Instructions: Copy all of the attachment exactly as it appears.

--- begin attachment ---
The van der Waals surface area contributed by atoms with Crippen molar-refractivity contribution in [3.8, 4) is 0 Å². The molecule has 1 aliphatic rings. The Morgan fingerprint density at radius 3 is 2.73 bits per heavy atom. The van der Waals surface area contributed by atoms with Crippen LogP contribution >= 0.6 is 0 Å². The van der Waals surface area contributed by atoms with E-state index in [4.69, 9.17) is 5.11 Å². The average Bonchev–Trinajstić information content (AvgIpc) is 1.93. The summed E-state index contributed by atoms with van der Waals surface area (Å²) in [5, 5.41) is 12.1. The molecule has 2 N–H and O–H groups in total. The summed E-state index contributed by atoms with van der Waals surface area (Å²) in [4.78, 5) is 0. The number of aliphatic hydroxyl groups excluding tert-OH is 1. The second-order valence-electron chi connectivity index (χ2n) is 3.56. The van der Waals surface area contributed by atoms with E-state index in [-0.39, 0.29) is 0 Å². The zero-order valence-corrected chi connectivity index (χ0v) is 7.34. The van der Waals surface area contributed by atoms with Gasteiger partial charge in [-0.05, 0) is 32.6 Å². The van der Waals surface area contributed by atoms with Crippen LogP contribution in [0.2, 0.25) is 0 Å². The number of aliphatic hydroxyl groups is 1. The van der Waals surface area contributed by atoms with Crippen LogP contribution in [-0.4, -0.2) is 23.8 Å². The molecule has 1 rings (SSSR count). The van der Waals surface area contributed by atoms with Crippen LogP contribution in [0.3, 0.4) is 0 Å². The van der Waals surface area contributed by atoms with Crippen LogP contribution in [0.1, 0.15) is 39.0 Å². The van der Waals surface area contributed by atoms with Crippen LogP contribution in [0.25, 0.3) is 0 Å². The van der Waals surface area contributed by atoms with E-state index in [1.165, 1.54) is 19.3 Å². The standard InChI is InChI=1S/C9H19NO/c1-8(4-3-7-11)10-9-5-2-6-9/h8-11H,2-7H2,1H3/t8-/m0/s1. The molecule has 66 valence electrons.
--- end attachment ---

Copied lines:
The van der Waals surface area contributed by atoms with Crippen molar-refractivity contribution in [3.8, 4) is 0 Å². The molecule has 1 aliphatic rings. The Morgan fingerprint density at radius 3 is 2.73 bits per heavy atom. The van der Waals surface area contributed by atoms with Crippen LogP contribution >= 0.6 is 0 Å². The van der Waals surface area contributed by atoms with E-state index in [4.69, 9.17) is 5.11 Å². The average Bonchev–Trinajstić information content (AvgIpc) is 1.93. The summed E-state index contributed by atoms with van der Waals surface area (Å²) in [5, 5.41) is 12.1. The molecule has 2 N–H and O–H groups in total. The summed E-state index contributed by atoms with van der Waals surface area (Å²) in [4.78, 5) is 0. The number of aliphatic hydroxyl groups excluding tert-OH is 1. The second-order valence-electron chi connectivity index (χ2n) is 3.56. The van der Waals surface area contributed by atoms with E-state index in [-0.39, 0.29) is 0 Å². The zero-order valence-corrected chi connectivity index (χ0v) is 7.34. The van der Waals surface area contributed by atoms with Gasteiger partial charge in [-0.05, 0) is 32.6 Å². The van der Waals surface area contributed by atoms with Crippen LogP contribution in [0.2, 0.25) is 0 Å². The number of aliphatic hydroxyl groups is 1. The van der Waals surface area contributed by atoms with Crippen LogP contribution in [-0.4, -0.2) is 23.8 Å². The molecule has 1 rings (SSSR count). The van der Waals surface area contributed by atoms with Crippen LogP contribution in [0.3, 0.4) is 0 Å². The van der Waals surface area contributed by atoms with Crippen LogP contribution in [0.1, 0.15) is 39.0 Å². The van der Waals surface area contributed by atoms with Crippen LogP contribution in [0.25, 0.3) is 0 Å². The van der Waals surface area contributed by atoms with E-state index in [1.165, 1.54) is 19.3 Å². The standard InChI is InChI=1S/C9H19NO/c1-8(4-3-7-11)10-9-5-2-6-9/h8-11H,2-7H2,1H3/t8-/m0/s1. The molecule has 66 valence electrons.